Thursday, December 26, 2013


Old Winter

Robert Southey (1774-1843), "Sonnet XX" (dated 1799), The Minor Poems of Robert Southey, Vol. I (London: Longman, 1815), p. 112:
A wrinkled, crabbed man they picture thee,
    Old Winter, with a rugged beard as grey
As the long moss upon the apple-tree;
Blue-lipt, an ice-drop at thy sharp blue nose;
    Close muffled up, and on thy dreary way,
Plodding alone through sleet and drifting snows.
They should have drawn thee by the high-heapt hearth,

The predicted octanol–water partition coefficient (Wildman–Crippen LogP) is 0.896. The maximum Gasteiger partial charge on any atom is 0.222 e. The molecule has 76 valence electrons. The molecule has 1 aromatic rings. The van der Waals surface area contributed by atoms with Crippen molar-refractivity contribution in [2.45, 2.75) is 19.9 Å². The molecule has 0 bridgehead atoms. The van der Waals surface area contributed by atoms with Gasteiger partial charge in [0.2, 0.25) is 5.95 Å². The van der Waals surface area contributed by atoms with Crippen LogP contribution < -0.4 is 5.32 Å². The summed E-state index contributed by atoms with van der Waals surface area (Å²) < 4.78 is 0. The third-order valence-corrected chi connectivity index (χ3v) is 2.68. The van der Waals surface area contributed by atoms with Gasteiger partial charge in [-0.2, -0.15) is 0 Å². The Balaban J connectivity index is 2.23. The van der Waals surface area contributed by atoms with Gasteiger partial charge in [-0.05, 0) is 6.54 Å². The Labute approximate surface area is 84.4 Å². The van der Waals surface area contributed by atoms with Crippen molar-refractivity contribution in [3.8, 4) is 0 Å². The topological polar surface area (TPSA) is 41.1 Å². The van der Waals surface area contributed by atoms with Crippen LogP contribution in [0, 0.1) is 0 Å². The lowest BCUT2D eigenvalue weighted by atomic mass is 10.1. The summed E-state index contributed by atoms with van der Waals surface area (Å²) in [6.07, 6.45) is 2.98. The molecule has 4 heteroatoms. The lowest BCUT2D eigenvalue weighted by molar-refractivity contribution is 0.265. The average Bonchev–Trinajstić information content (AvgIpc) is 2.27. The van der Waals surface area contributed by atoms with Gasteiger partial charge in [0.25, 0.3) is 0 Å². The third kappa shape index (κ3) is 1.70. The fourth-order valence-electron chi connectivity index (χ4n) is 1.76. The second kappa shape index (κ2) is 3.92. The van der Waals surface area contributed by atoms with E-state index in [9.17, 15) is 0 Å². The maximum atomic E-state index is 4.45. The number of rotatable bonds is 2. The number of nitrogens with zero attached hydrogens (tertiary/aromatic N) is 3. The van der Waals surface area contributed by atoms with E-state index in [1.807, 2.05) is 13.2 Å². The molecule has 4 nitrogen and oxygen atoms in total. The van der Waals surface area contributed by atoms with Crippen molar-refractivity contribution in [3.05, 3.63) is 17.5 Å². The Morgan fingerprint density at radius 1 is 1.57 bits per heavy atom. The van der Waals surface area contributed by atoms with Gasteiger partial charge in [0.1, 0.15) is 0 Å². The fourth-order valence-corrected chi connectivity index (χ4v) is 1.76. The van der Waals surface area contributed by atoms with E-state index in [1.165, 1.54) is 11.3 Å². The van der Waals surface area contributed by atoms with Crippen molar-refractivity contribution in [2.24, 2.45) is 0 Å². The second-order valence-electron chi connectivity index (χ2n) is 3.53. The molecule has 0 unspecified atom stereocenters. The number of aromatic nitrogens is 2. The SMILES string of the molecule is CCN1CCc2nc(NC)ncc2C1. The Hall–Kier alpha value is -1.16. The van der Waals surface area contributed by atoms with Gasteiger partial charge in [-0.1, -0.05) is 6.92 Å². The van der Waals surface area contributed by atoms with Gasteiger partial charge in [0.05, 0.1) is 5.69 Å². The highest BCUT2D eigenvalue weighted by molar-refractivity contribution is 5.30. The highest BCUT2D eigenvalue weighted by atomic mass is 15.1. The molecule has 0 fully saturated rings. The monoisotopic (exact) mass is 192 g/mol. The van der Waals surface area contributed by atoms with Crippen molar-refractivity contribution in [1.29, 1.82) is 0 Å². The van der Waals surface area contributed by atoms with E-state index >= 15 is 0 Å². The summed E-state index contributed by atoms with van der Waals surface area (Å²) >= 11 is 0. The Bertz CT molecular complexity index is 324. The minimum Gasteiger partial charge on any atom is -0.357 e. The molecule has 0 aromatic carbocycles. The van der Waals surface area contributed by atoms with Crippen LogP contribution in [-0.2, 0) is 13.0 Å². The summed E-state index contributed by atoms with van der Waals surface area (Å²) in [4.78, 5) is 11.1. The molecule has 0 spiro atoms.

Old Winter! seated in thy great arm'd chair,
Watching the children at their Christmas mirth,
    Or circled by them as thy lips declare
Some merry jest or tale of murder dire,
    Or troubled spirit that disturbs the night,
Pausing at times to rouse the mouldering fire,
    Or taste the old October brown and bright.
In the last line, October is "A kind of strong ale traditionally brewed in October" (Oxford English Dictionary, sense 2).

Hat tip: Ian Jackson.

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